example1 =  d' (\x -> x*(d' (\y -> x+y) 1)) 1
We don't get an incorrect result. Instead, we get this error message:
Occurs check: cannot construct the infinite type: t0 = E t0
Expected type: E (E t0)
  Actual type: E t0
In the first argument of `(+)', namely `x'
In the expression: x + y
An almost identical error message. So what's going on?

Look at the type signature to d':
d' :: Num t => (E a -> E t) -> t -> t
When we evaluate
d' (\x -> x*(d' (\y -> x+y) 1)) 1
the outer d' differentiates symbolically so internally it uses an expression type. This means that x is an expression, not a numerical value. But this means that the inner d' is being asked to evaluate its result at a value that is itself an expression, not a value. So internally it uses expressions of expressions. So x is of type E a and y is of type E (E a). It's no surprise we can't add them. Our bug is easily fixed. We define a lifting function:

> lift' x = Const x

and now we can correctly evaluate:

> example2 =  d' (\x -> x*(d' (\y -> lift' x+y) 1)) 1

> lift x = D x 0
> example3 =  d (\x -> x*(d (\y -> lift x+y) 1)) 1

Much the same discussion applies to the AD code. In that case, D a is the type of a's that have been infinitesimally perturbed. The type D (D a) is a value whose perturbation is itself perturbed. But Siskind and Pearlmutter say that we might be subject to perturbation confusion and could get 2. Curious. There is no way we can 'confuse' these distinct perturbations. Not no how. Not no way. They correspond to data of entirely different types. Far from being fraught with danger, the Haskell type system keeps us safe. Perturbation confusion in Haskell is about as likely as expression tree confusion.

Let's take a look at the analysis in section 2. They introduce a perturbation ε and show how we might have computed 2 instead of 1. But this derivation doesn't correspond to any computation we could possibly have made using the function d in Haskell. The only issue we have identified is that we have to write our code using correct types. This has nothing to do with automatic differentiation or perturbations. It applies equally well to the symbolic differentiation code. In fact, it has nothing to do with differentiation as it applies equally well to my code to compute the even and odd parts of a function.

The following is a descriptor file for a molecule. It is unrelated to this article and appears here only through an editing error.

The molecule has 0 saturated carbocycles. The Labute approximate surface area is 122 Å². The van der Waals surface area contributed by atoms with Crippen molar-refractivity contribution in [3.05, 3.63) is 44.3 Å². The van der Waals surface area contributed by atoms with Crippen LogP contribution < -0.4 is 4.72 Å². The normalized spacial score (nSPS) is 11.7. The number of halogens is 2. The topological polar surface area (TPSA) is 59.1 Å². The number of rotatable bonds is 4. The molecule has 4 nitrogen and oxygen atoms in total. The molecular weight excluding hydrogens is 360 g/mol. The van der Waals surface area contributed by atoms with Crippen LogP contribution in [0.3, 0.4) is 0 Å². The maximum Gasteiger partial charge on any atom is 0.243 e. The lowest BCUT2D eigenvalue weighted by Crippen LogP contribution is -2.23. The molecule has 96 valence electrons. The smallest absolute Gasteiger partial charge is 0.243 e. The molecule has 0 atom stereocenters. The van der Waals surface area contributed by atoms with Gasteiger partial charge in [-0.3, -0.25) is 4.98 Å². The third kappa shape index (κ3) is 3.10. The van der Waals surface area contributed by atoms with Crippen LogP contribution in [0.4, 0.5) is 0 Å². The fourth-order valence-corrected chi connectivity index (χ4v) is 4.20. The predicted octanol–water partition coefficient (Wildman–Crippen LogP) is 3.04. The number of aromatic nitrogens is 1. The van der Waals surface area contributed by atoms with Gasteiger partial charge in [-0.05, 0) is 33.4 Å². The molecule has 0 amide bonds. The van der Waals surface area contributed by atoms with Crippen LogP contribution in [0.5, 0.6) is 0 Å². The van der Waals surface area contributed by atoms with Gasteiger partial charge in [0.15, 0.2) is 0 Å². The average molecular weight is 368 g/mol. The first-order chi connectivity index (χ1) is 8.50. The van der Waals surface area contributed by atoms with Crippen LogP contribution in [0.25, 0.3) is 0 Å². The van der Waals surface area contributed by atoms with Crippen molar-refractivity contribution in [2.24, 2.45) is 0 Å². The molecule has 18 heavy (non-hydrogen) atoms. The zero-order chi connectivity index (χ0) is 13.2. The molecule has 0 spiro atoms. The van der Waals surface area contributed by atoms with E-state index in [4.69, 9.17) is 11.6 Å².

We can press on with the paper. Section three tries to sell us a remedy - tagging. But we have no need for tagging. The Haskell compiler already deduced that the perturbation inside the inner d is of a different type to that in the outer d. The only explanation I can come up with for this section is that the authors have some experience with functional programming languages that are dynamically typed and are trying to apply that experience to Haskell.

Section 4 reiterates the point in the abstract that implementations of AD "fail to preserve referential transparency". I think we can safely ignore this claim. The AD code above isn't using any unsafe Haskell operations. It clearly is referentially transparent.

Confusion lifted
So now to section 6. They talk about the lift function and how correctly inserting it requires "sophisticated non-local analysis". Now everything becomes clear. Siskind and Pearlmutter don't consider this algorithm to be "automatic differentiation" unless they can leave out the lift operations. But it is not common practice to write Haskell code by deliberately writing a significant body of code that doesn't type check, and then expect to automatically insert the missing pieces. You simply write the code correctly to start with. In fact, when I first found myself inserting a lift in my own code I didn't even think of myself as having solved a problem - I just wrote the code that was analogous to code that Haskell programmers write every day. If I had forgotten the lift, the compiler would have set me straight anyway.

Conclusion
"Perturbation confusion" is a non-existent problem in Haskell AD. Siskind and Pearlmutter correctly point out that Haskell code using AD is not exactly analogous to mathematical notation for derivatives. This is unsurprising, differentiation is not computable (for deep reasons reasons that are similar to the reason that intermediate values are not computable). But functions like lift are an everyday part of typed functional programming. This is not a feature of AD, it applies equally as well to symbolic differentiation (and indeed many other parts of Haskell such as using monad transformers and nested functors). The algorithm is no less a form of AD because of the use of lift.